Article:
12th Feb2018

‘Under Night In-Birth: Exe Late[st]’ Review (PS4)

by Matthew Smail


There is no shortage of two-dimensional fighting games on the PlayStation 4, so it might seem like an odd decision to revitalise this relatively niche effort that was first launched on arcade cabinets back in 2012, before making the way to PlayStation 3. Under Night In-Birth: Exe Late[st] is the ridiculously named complete edition of a game that originally just omitted the Late and [st] elements which were introduced with each new version. If anything, I am perhaps most curious about what will be added to the title for the PlayStation 5 version, but no doubt we’ll be discussing that at the time.

For now, suffice it to say that Under Night In-Birth: Exe Late[st] is a much better two-dimensional fighting game than you might expect it to be and it even includes more than just a lick of story content, with the common description for the game suggesting a hybrid of fighting game and graphic novel. I’m in full agreement with that synopsis, because Under Night In-Birth: Exe Late[st] features an appropriately lavish (for a Manga) tale about a phenomenon known as the Hollow Night – a mysterious fog that envelops regions and fills them with creatures known as Voids. Only certain people can see Voids (which appears to anger them) on occasion resulting in either permanent insanity or transformation into what the game calls In-Birth’s.

It’s weird. It’s crazy. It’s delivered across perhaps ten times as much dialogue as it actually needs to be, yet it never really reaches a conclusion. It’s Manga, plain and simple. The visual aspect of the graphic novel is delivered in on screen text, usually in the form a conversation between two or more characters. The models used on screen are basic and largely immobile, so the game does lack some of the lavish backdrops, animation and supporting artwork that dedicated graphic novels will often layer in, but what it doesn’t lack is a real, credible fighting game.

With an opening menu of no less than sixteen numbered options, players have access to a bewildering array of story, arcade, versus, time attack and other modes, as well as a tutorial that features over 100 individual lessons about how to play the game, some of which you’ll very likely need. You see, whilst Under Night In-Birth: Exe Late[st] is much more accessible than games like BlazBlue and Guilty Gear, it still features some deep and complex fighting mechanics that could be unusual to the average Street Fighter player that might pick up a pad with friends once every few months.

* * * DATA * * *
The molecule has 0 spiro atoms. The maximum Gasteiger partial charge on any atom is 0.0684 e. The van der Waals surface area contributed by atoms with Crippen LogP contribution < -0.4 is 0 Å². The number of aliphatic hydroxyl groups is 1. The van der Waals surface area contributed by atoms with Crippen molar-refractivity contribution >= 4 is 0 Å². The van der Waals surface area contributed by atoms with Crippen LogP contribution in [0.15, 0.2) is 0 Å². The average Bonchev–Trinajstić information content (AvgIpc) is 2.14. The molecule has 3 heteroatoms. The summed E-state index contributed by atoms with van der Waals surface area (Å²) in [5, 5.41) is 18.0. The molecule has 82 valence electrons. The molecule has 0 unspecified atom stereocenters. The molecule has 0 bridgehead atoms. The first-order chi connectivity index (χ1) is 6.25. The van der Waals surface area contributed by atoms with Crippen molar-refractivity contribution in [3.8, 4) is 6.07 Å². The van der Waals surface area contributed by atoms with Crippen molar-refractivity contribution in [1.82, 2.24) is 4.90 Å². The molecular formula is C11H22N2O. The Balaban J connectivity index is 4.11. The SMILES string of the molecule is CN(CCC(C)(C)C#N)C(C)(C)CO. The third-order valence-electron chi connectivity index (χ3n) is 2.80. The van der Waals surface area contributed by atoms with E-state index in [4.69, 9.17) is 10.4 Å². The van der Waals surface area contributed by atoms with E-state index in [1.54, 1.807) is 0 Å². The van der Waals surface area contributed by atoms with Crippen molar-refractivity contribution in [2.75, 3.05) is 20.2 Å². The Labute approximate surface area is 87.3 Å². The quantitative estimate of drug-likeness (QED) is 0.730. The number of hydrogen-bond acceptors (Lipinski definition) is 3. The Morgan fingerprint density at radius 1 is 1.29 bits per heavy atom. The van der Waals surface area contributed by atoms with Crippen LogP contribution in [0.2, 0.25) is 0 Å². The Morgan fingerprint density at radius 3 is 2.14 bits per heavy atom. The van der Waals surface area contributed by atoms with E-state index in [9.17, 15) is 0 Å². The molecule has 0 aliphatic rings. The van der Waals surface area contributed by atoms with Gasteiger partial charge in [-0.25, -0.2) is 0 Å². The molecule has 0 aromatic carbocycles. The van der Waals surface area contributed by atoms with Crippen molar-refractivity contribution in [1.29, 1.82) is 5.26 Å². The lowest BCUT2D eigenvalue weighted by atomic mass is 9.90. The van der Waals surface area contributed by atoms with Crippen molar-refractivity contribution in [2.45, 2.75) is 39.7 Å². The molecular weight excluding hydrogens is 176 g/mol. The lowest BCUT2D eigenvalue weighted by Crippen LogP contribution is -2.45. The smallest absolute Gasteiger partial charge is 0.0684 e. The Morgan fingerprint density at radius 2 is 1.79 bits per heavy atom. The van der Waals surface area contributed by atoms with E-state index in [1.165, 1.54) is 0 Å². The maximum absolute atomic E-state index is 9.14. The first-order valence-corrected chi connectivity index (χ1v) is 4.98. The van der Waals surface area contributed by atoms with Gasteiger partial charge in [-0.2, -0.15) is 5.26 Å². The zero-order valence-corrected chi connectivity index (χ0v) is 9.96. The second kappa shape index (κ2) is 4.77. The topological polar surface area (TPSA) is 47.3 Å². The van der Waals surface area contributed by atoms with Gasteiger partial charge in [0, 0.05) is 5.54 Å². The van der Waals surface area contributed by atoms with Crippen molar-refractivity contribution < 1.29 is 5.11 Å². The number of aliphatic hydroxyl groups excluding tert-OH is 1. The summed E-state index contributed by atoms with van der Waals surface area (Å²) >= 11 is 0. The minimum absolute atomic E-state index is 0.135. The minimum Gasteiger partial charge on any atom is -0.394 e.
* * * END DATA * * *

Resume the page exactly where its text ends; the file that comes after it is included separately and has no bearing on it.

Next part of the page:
The system used here is based on light, medium and heavy attacks, whilst the fourth button relates to a mechanic known as the Grind Grid. The Grind Grid is kind of a push and pull mechanic that rewards technical play whether it be both offensive or defensive, whilst at the same time, punishing anything that would usually be regarded as either cheap or overly defensive, such as retreating constantly. Whilst I was daunted by all of the gauges and acronyms at first, Under Night In-Birth: Exe Late[st] is a game that you are better off just diving into.

Delightfully, it’s the kind of game that can make an amateur feel relatively skillful, thanks to another unique technical feature that you’ll be unlikely to understand at first (and you’ll never need to anyway.) That feature revolves around the fact that attacks can be chained in a particular way both up and down in terms of strength, whilst it’s also possible to cancel attacks immediately for a weaker/faster one. This means that combos flow fairly naturally despite relatively little demand on the player, whilst few attacks (or strings) result in a committed that can’t be backed out of.

I’m not a fighting game expert, but I am competent enough when I apply myself, so Under Night In-Birth: Exe Late[st] presented me with an almost perfect proposition. It is very easy to pick up and learn at a basic level (and the default difficulty is relatively easy for a solo player) but it has a real, genuine mid and late game proposition for those who want it. It may look a little bit like a tarted up game from several years ago (which I suppose it is) but it has a fighting engine that is still relevant and fun to engage with even now.

I wouldn’t place too much stock in the visual novel aspect, if I’m honest. Think of Under Night In-Birth: Exe Late[st] as a fighting game that comes with the rare benefit of having a plot that is deep and interesting enough that it can at least be called as much. The combat is the real meat on the bones here, so with twenty fairly distinct (and entirely quirky) characters to choose from and a great fighting engine, the value proposition is not bad. I don’t think Under Night In-Birth: Exe Late[st] really stacks up against games like Dragon Ball FighterZ directly, but then again it is a slightly lower cost release that is certainly worth paying attention to.

***½  3.5/5

Under Night In-Birth: Exe Late[st] is available now on the PS4 from PQube.


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